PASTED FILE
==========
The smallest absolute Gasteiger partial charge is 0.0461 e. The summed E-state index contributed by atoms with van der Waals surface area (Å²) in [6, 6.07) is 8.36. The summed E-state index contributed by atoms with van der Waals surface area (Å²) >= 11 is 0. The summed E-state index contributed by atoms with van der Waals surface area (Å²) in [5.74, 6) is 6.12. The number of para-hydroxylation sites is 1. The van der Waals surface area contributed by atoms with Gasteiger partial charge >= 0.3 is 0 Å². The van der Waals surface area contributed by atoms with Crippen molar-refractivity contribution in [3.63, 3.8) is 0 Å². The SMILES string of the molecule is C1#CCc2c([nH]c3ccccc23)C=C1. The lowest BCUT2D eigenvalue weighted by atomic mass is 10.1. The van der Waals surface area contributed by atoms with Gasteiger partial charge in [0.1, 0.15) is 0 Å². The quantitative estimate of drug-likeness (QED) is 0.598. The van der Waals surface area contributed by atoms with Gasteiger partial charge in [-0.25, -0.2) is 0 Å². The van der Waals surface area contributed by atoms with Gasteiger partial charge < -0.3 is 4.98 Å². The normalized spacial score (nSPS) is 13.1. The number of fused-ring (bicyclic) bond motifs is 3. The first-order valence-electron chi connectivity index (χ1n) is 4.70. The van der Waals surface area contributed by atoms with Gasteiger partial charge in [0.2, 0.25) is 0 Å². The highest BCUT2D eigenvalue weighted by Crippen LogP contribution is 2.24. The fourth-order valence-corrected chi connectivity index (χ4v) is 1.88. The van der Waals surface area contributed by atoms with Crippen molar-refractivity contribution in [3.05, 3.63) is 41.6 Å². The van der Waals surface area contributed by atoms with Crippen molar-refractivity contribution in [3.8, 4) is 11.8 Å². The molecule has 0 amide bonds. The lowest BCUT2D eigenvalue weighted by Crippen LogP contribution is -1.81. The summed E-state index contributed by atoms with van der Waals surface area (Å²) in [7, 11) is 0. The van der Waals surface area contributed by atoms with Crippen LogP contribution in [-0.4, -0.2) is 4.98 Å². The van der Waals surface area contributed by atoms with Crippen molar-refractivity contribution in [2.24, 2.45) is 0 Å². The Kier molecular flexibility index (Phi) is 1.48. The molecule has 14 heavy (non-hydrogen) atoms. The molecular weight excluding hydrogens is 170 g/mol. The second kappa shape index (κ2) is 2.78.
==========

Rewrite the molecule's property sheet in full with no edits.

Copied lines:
The smallest absolute Gasteiger partial charge is 0.0461 e. The summed E-state index contributed by atoms with van der Waals surface area (Å²) in [6, 6.07) is 8.36. The summed E-state index contributed by atoms with van der Waals surface area (Å²) >= 11 is 0. The summed E-state index contributed by atoms with van der Waals surface area (Å²) in [5.74, 6) is 6.12. The number of para-hydroxylation sites is 1. The van der Waals surface area contributed by atoms with Gasteiger partial charge >= 0.3 is 0 Å². The van der Waals surface area contributed by atoms with Crippen molar-refractivity contribution in [3.63, 3.8) is 0 Å². The SMILES string of the molecule is C1#CCc2c([nH]c3ccccc23)C=C1. The lowest BCUT2D eigenvalue weighted by atomic mass is 10.1. The van der Waals surface area contributed by atoms with Gasteiger partial charge in [0.1, 0.15) is 0 Å². The quantitative estimate of drug-likeness (QED) is 0.598. The van der Waals surface area contributed by atoms with Gasteiger partial charge in [-0.25, -0.2) is 0 Å². The van der Waals surface area contributed by atoms with Gasteiger partial charge < -0.3 is 4.98 Å². The normalized spacial score (nSPS) is 13.1. The number of fused-ring (bicyclic) bond motifs is 3. The first-order valence-electron chi connectivity index (χ1n) is 4.70. The van der Waals surface area contributed by atoms with Gasteiger partial charge in [0.2, 0.25) is 0 Å². The highest BCUT2D eigenvalue weighted by Crippen LogP contribution is 2.24. The fourth-order valence-corrected chi connectivity index (χ4v) is 1.88. The van der Waals surface area contributed by atoms with Crippen molar-refractivity contribution in [3.05, 3.63) is 41.6 Å². The van der Waals surface area contributed by atoms with Crippen molar-refractivity contribution in [3.8, 4) is 11.8 Å². The molecule has 0 amide bonds. The lowest BCUT2D eigenvalue weighted by Crippen LogP contribution is -1.81. The summed E-state index contributed by atoms with van der Waals surface area (Å²) in [7, 11) is 0. The van der Waals surface area contributed by atoms with Crippen LogP contribution in [-0.4, -0.2) is 4.98 Å². The van der Waals surface area contributed by atoms with Crippen molar-refractivity contribution in [2.24, 2.45) is 0 Å². The Kier molecular flexibility index (Phi) is 1.48. The molecule has 14 heavy (non-hydrogen) atoms. The molecular weight excluding hydrogens is 170 g/mol. The second kappa shape index (κ2) is 2.78.